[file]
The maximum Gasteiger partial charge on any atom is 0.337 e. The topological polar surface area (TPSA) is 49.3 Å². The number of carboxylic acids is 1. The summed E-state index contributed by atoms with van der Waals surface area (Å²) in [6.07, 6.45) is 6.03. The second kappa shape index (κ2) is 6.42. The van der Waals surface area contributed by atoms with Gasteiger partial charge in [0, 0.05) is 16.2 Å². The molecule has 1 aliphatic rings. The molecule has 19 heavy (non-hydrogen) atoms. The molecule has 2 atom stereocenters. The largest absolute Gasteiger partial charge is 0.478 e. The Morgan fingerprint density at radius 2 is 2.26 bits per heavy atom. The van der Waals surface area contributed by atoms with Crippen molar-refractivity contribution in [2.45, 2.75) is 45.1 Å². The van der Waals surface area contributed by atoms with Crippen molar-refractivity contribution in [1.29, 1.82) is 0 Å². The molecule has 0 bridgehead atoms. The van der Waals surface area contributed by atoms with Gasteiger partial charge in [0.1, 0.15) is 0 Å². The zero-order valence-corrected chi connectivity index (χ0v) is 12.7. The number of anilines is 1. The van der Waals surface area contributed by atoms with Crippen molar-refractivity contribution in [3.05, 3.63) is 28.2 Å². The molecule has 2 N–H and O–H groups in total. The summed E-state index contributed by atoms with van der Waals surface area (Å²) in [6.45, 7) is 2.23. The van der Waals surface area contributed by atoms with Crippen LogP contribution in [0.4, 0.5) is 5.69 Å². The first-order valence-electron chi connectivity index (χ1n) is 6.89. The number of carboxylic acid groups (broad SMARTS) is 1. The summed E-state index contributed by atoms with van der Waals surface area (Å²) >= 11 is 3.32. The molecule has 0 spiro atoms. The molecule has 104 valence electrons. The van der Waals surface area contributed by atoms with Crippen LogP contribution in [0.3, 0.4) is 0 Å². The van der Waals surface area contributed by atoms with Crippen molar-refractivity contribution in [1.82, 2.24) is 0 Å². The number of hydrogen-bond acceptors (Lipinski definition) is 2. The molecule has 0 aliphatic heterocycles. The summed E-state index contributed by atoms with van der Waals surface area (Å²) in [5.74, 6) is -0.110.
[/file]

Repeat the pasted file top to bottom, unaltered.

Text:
The maximum Gasteiger partial charge on any atom is 0.337 e. The topological polar surface area (TPSA) is 49.3 Å². The number of carboxylic acids is 1. The summed E-state index contributed by atoms with van der Waals surface area (Å²) in [6.07, 6.45) is 6.03. The second kappa shape index (κ2) is 6.42. The van der Waals surface area contributed by atoms with Gasteiger partial charge in [0, 0.05) is 16.2 Å². The molecule has 1 aliphatic rings. The molecule has 19 heavy (non-hydrogen) atoms. The molecule has 2 atom stereocenters. The largest absolute Gasteiger partial charge is 0.478 e. The Morgan fingerprint density at radius 2 is 2.26 bits per heavy atom. The van der Waals surface area contributed by atoms with Crippen molar-refractivity contribution in [2.45, 2.75) is 45.1 Å². The van der Waals surface area contributed by atoms with Crippen molar-refractivity contribution in [1.29, 1.82) is 0 Å². The molecule has 0 bridgehead atoms. The van der Waals surface area contributed by atoms with Gasteiger partial charge in [0.1, 0.15) is 0 Å². The zero-order valence-corrected chi connectivity index (χ0v) is 12.7. The number of anilines is 1. The van der Waals surface area contributed by atoms with Crippen molar-refractivity contribution in [3.05, 3.63) is 28.2 Å². The molecule has 2 N–H and O–H groups in total. The summed E-state index contributed by atoms with van der Waals surface area (Å²) in [6.45, 7) is 2.23. The van der Waals surface area contributed by atoms with Crippen LogP contribution in [0.4, 0.5) is 5.69 Å². The first-order valence-electron chi connectivity index (χ1n) is 6.89. The number of carboxylic acid groups (broad SMARTS) is 1. The summed E-state index contributed by atoms with van der Waals surface area (Å²) >= 11 is 3.32. The molecule has 0 spiro atoms. The molecule has 104 valence electrons. The van der Waals surface area contributed by atoms with Crippen LogP contribution in [0.3, 0.4) is 0 Å². The van der Waals surface area contributed by atoms with Crippen molar-refractivity contribution in [1.82, 2.24) is 0 Å². The number of hydrogen-bond acceptors (Lipinski definition) is 2. The molecule has 0 aliphatic heterocycles. The summed E-state index contributed by atoms with van der Waals surface area (Å²) in [5.74, 6) is -0.110.